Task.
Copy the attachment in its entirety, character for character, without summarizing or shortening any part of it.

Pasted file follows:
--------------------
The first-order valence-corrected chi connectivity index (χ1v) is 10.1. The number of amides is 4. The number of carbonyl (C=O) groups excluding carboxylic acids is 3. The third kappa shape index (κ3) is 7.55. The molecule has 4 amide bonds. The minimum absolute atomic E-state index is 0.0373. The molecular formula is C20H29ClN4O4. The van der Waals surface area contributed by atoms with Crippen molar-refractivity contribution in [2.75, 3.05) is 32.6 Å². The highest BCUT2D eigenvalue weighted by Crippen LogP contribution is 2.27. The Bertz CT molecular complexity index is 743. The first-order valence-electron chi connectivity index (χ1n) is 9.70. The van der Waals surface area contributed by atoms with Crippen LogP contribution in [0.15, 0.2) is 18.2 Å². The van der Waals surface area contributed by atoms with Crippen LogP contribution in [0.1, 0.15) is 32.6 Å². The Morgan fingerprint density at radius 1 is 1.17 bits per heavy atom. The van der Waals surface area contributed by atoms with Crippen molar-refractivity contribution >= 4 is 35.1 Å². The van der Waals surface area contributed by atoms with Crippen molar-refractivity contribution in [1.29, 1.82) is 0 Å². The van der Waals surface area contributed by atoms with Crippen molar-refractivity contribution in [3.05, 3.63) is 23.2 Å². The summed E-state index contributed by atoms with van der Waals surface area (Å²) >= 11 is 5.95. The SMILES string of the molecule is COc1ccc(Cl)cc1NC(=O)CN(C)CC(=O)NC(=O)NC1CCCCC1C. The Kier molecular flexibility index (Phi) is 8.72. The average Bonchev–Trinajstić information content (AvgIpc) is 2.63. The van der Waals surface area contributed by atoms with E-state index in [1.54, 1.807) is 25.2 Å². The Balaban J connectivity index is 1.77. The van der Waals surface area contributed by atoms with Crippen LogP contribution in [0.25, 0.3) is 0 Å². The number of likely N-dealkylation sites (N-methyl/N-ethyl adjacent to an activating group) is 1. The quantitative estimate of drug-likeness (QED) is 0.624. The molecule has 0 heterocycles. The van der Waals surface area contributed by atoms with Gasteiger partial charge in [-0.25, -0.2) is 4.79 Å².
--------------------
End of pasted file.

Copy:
The first-order valence-corrected chi connectivity index (χ1v) is 10.1. The number of amides is 4. The number of carbonyl (C=O) groups excluding carboxylic acids is 3. The third kappa shape index (κ3) is 7.55. The molecule has 4 amide bonds. The minimum absolute atomic E-state index is 0.0373. The molecular formula is C20H29ClN4O4. The van der Waals surface area contributed by atoms with Crippen molar-refractivity contribution in [2.75, 3.05) is 32.6 Å². The highest BCUT2D eigenvalue weighted by Crippen LogP contribution is 2.27. The Bertz CT molecular complexity index is 743. The first-order valence-electron chi connectivity index (χ1n) is 9.70. The van der Waals surface area contributed by atoms with Crippen LogP contribution in [0.15, 0.2) is 18.2 Å². The van der Waals surface area contributed by atoms with Crippen LogP contribution in [0.1, 0.15) is 32.6 Å². The Morgan fingerprint density at radius 1 is 1.17 bits per heavy atom. The van der Waals surface area contributed by atoms with Crippen molar-refractivity contribution >= 4 is 35.1 Å². The van der Waals surface area contributed by atoms with Crippen molar-refractivity contribution in [1.29, 1.82) is 0 Å². The van der Waals surface area contributed by atoms with Crippen molar-refractivity contribution in [3.05, 3.63) is 23.2 Å². The summed E-state index contributed by atoms with van der Waals surface area (Å²) >= 11 is 5.95. The SMILES string of the molecule is COc1ccc(Cl)cc1NC(=O)CN(C)CC(=O)NC(=O)NC1CCCCC1C. The Kier molecular flexibility index (Phi) is 8.72. The average Bonchev–Trinajstić information content (AvgIpc) is 2.63. The van der Waals surface area contributed by atoms with E-state index in [1.54, 1.807) is 25.2 Å². The Balaban J connectivity index is 1.77. The van der Waals surface area contributed by atoms with Crippen LogP contribution in [0.25, 0.3) is 0 Å². The number of likely N-dealkylation sites (N-methyl/N-ethyl adjacent to an activating group) is 1. The quantitative estimate of drug-likeness (QED) is 0.624. The molecule has 0 heterocycles. The van der Waals surface area contributed by atoms with Gasteiger partial charge in [-0.25, -0.2) is 4.79 Å².